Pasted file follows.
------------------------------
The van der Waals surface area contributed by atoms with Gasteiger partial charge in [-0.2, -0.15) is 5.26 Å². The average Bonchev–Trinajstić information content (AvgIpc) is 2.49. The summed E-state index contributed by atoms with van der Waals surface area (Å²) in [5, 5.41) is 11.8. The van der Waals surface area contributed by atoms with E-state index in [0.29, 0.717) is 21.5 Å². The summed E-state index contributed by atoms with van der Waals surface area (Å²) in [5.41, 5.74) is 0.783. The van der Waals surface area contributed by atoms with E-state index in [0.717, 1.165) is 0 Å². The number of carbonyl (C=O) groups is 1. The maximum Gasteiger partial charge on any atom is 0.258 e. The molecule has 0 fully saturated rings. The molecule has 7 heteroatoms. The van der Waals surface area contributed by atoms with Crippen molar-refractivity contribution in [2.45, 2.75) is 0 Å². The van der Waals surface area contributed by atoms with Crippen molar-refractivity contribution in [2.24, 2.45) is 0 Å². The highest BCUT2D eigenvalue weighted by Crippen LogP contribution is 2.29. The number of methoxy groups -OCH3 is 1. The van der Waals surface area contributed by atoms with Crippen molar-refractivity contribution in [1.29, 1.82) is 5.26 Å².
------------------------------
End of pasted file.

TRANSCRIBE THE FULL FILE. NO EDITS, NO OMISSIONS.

The van der Waals surface area contributed by atoms with Gasteiger partial charge in [-0.2, -0.15) is 5.26 Å². The average Bonchev–Trinajstić information content (AvgIpc) is 2.49. The summed E-state index contributed by atoms with van der Waals surface area (Å²) in [5, 5.41) is 11.8. The van der Waals surface area contributed by atoms with E-state index in [0.29, 0.717) is 21.5 Å². The summed E-state index contributed by atoms with van der Waals surface area (Å²) in [5.41, 5.74) is 0.783. The van der Waals surface area contributed by atoms with E-state index in [0.717, 1.165) is 0 Å². The number of carbonyl (C=O) groups is 1. The maximum Gasteiger partial charge on any atom is 0.258 e. The molecule has 0 fully saturated rings. The molecule has 7 heteroatoms. The van der Waals surface area contributed by atoms with Crippen molar-refractivity contribution in [2.45, 2.75) is 0 Å². The van der Waals surface area contributed by atoms with Crippen molar-refractivity contribution in [2.24, 2.45) is 0 Å². The highest BCUT2D eigenvalue weighted by Crippen LogP contribution is 2.29. The number of methoxy groups -OCH3 is 1. The van der Waals surface area contributed by atoms with Crippen molar-refractivity contribution in [1.29, 1.82) is 5.26 Å².